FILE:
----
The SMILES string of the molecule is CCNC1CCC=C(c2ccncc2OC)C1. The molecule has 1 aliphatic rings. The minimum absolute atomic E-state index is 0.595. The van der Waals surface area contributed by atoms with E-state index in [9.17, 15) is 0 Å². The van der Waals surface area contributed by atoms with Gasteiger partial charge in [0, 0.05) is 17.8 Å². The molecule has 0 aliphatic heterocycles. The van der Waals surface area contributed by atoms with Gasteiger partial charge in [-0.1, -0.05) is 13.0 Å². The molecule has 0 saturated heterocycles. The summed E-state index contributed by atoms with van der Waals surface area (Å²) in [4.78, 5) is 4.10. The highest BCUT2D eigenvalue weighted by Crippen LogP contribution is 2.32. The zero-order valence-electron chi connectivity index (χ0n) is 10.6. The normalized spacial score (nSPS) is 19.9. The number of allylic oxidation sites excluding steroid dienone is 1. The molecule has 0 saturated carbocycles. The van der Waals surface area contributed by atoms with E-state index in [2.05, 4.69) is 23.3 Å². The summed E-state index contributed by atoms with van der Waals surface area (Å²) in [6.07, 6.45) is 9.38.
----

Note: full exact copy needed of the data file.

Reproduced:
The SMILES string of the molecule is CCNC1CCC=C(c2ccncc2OC)C1. The molecule has 1 aliphatic rings. The minimum absolute atomic E-state index is 0.595. The van der Waals surface area contributed by atoms with E-state index in [9.17, 15) is 0 Å². The van der Waals surface area contributed by atoms with Gasteiger partial charge in [0, 0.05) is 17.8 Å². The molecule has 0 aliphatic heterocycles. The van der Waals surface area contributed by atoms with Gasteiger partial charge in [-0.1, -0.05) is 13.0 Å². The molecule has 0 saturated heterocycles. The summed E-state index contributed by atoms with van der Waals surface area (Å²) in [4.78, 5) is 4.10. The highest BCUT2D eigenvalue weighted by Crippen LogP contribution is 2.32. The zero-order valence-electron chi connectivity index (χ0n) is 10.6. The normalized spacial score (nSPS) is 19.9. The number of allylic oxidation sites excluding steroid dienone is 1. The molecule has 0 saturated carbocycles. The van der Waals surface area contributed by atoms with E-state index in [2.05, 4.69) is 23.3 Å². The summed E-state index contributed by atoms with van der Waals surface area (Å²) in [6.07, 6.45) is 9.38.